[Dojo-interest] Large Dojo Application Design

Mattew Shirey mshirey at gmail.com
Fri Aug 29 19:07:54 UTC 2008

Thank you!  This is extremely helpful.  It sounds like you've been  
through much of where I'm heading!  I'll take a look at what you've  
referenced.  I cannot thank you enough and I'm sure I'm

On Aug 29, 2008, at 9:51 AM, John Locke wrote:

> Hi, Matthew,
> I'm in the midst of a large project facing similar design issues as
> yours, and I think we've come up with solutions to large parts of the
> problem.
> The code is a mess, since I don't have that much time to work on it,  
> and
> I've switched toolkits a few times since the beginning... but it is  
> in a
> public SVN repository here: https://baker.freelock.com/svn/auriga ;
> there's a demo at http://demo.freelock.com (follow the Project Auriga
> link). There's also more documentation at http://projectauriga.org.
> I have switched to git for repository management, and being able to
> manage dojo builds in source control is one of the key reasons. I
> haven't published a git repo yet, because I accidentally committed a
> password I use on dozens of machines, and git is VERY good at not
> forgetting anything ;-) We're also going to be rebuilding that demo
> server soon. So the codebase in SVN is a couple months behind our
> current development, though we are using the head of that trunk in
> production right now. (if you want to include Dojo in your git  
> project,
> do this: "git submodule add git://git.freelock.com/git/dojo.git
> path/to/local/dojo" to get a full copy of the Dojo repsitory).
> There are several parts to the issue, and our design has been a very
> iterative process. I'll add new features using the best practices  
> we've
> learned from earlier parts, so the best interfaces are sort of the
> fringe ones--the billing and payroll screens.
> This is pretty much a single screen application (with a few different
> screens for external users). When you're one of the primary users, you
> get a screen with a tabbed interface. We've got a 3 column layout,  
> with
> some always-needed widgets in the left column, the main tabbed  
> interface
> and a toolbar in the middle, and a help pane/toolbox pane on the right
> which is closed by default.
> I have a controller that manages opening new tabs, as well as handling
> the back button events. Users can open and close tabs as desired, and
> use the browser back button to go backwards, re-opening a closed tab  
> if
> necessary. New tabs are content panes that load HTML from the server.
> That's the central part of the application. It also maintains context
> for the help pane, so that when you switch tabs, if the help pane is
> open it loads new documentation.
> Another crucial part that isn't fully developed in our app but works
> really well, is the topic system. We're defining topics to publish
> events to, and this provides quite effectively the loose connections
> between modules we need. Any tab can subscribe to any topic. The  
> module
> that's publishing the event doesn't need to care--it just publishes  
> its
> events.
> Each tab has its own support script, grouped into a module. We use the
> dojo.require functionality to load it on demand (working on the new
> layered builds offered by 1.2). We make extensive use of our own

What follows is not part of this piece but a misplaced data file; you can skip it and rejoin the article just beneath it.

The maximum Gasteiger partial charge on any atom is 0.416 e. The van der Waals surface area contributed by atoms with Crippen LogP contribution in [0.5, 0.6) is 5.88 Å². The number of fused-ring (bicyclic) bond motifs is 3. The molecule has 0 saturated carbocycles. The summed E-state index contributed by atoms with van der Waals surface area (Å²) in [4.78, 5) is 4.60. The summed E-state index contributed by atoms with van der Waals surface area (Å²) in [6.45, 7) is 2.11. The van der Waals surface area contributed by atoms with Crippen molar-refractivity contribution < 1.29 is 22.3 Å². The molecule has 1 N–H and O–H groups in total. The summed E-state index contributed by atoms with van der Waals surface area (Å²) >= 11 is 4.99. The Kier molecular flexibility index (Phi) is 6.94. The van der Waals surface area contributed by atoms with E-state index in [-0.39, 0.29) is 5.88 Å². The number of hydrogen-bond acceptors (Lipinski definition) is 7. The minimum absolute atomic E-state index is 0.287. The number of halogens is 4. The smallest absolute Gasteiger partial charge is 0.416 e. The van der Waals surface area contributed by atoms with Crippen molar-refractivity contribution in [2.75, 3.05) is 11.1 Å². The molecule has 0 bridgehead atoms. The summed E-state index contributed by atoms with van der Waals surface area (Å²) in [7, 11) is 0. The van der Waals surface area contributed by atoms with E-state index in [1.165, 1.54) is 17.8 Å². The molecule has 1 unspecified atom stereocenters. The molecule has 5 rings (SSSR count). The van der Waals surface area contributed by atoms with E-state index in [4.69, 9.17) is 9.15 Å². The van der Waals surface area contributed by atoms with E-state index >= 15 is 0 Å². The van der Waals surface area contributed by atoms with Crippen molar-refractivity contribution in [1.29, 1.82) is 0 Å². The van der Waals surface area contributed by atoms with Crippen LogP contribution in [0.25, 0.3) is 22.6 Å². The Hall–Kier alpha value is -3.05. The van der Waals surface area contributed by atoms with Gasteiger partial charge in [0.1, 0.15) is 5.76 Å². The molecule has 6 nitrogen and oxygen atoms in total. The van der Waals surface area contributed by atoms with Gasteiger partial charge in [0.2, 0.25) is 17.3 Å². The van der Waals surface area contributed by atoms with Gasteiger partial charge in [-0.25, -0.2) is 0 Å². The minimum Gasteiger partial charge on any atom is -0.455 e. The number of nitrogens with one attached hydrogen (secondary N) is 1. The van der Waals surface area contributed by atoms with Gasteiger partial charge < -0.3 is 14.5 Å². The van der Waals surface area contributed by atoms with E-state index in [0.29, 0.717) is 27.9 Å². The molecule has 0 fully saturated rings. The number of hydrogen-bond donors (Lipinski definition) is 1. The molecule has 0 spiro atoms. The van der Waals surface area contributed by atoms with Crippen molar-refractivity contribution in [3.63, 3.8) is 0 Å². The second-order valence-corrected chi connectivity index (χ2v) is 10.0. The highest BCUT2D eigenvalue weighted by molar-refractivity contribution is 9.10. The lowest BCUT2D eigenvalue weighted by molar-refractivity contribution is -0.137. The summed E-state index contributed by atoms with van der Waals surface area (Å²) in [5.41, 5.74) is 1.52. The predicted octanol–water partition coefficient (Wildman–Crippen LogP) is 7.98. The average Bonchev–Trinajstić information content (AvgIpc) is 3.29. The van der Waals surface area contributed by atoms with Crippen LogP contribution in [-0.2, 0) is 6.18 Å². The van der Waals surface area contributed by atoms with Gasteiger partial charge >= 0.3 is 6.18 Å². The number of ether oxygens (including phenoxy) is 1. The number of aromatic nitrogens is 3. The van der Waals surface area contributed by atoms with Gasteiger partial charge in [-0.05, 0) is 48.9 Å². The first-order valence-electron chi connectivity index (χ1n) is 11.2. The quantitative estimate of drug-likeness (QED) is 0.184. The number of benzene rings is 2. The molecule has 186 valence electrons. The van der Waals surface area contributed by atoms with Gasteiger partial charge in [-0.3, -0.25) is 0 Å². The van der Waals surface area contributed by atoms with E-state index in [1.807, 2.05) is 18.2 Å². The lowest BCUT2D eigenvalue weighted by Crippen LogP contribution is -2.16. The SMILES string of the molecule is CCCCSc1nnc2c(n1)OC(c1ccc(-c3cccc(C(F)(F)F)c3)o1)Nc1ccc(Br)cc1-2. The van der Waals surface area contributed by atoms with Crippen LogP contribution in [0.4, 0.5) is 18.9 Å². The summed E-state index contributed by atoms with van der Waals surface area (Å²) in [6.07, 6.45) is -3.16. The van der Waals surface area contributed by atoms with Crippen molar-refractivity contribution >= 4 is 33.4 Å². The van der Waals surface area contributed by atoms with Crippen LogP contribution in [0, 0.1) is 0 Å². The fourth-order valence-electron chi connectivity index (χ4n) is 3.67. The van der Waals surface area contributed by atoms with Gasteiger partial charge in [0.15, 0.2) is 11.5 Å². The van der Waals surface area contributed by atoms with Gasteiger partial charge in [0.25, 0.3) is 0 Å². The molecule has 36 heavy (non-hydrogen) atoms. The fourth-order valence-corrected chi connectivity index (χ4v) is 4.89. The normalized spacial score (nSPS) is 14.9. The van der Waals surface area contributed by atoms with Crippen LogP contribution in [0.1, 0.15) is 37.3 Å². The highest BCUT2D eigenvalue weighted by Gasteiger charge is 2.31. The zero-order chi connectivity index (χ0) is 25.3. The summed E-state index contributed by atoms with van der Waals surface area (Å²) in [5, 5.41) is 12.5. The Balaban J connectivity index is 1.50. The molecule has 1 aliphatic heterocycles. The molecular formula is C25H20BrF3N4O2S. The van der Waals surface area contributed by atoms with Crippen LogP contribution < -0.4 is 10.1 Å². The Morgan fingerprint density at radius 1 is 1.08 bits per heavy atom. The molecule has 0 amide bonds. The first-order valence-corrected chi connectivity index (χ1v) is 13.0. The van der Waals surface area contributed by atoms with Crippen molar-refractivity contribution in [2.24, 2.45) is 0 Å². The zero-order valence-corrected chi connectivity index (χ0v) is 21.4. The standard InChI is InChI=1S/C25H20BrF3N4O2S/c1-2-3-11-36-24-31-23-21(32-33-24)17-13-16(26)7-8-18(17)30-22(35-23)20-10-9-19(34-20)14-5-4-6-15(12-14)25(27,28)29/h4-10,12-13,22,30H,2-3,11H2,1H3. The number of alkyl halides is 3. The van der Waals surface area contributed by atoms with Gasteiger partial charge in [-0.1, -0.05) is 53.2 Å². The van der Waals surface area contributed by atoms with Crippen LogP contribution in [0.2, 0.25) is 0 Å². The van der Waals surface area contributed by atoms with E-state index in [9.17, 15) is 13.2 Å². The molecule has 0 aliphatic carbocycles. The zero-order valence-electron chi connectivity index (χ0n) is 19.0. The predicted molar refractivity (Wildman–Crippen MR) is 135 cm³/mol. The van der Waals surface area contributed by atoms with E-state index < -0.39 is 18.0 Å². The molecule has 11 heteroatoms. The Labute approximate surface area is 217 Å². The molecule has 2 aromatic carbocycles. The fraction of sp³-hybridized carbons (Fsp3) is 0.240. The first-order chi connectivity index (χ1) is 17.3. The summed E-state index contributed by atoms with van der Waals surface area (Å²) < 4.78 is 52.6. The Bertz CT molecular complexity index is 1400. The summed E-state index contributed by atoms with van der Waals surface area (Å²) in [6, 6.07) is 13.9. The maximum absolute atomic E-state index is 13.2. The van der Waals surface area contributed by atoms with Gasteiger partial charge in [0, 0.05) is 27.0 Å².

> widgets, often extending native dijits or dojox widgets, sometimes
> completely from scratch.
> Within a tab, our users have decided they like having two columns:
> usually a tree widget in the left to be able to drill down to specific
> items, and item details that load in the right pane. (you'll see  
> lots of
> other layouts in our demo, but that's the one we're using going  
> forward).
> On the server side, we have a pretty simple dispatcher that loads a
> module specific controller, and calls its dispatcher method  
> providing it
> with a response object. That response object can be HTML (Smarty),  
> or XML (DOM), and it's specified by a GET parameter. The controller
> simply does what it needs to do with the request, and loads the  
> response
> object up with the appropriate data. This is really great for
> troubleshooting--you can change the view to XML to be able to quickly
> see what you're getting back from the server, even when the  
> application
> is really using JSON. Avoids that pesky "Save" dialog...
> I hope this gives you some ideas, and if you have any questions, I'd  
> be
> happy to share what we've learned in this process...
> Cheers,
> -- 
> John Locke
> "Open Source Solutions for Small Business Problems"
> published by Charles River Media, June 2004
> Follow me on Twitter: http://twitter.com/freelock
> http://www.freelock.com
> Mattew Shirey wrote:
>> Thank you for your post.  Though I think it misses the point of the
>> question I'm trying to ask.  I'm already experienced with using dojo.
>> Though I would not call myself another more than a novice.  I started
>> with 0.4 and have ridden the exciting development path to 1.1.  I'm
>> quite familiar with everything you've outlined here.
>> I'm looking for something more advanced.  I'm looking for a well
>> organized way to use dojo in a very large application with multiple
>> developers.  Based on the responses I'm getting, I guess I may be on
>> my own on this one.  At this point since I know the author of
>> "Mastering Dojo" knows what I'm looking for I guess I should attempt
>> to contact him.  At the very least he might be able to help me better
>> phrase my questions.  I do apologize that I cannot seem to do better.
>> -- Matthew
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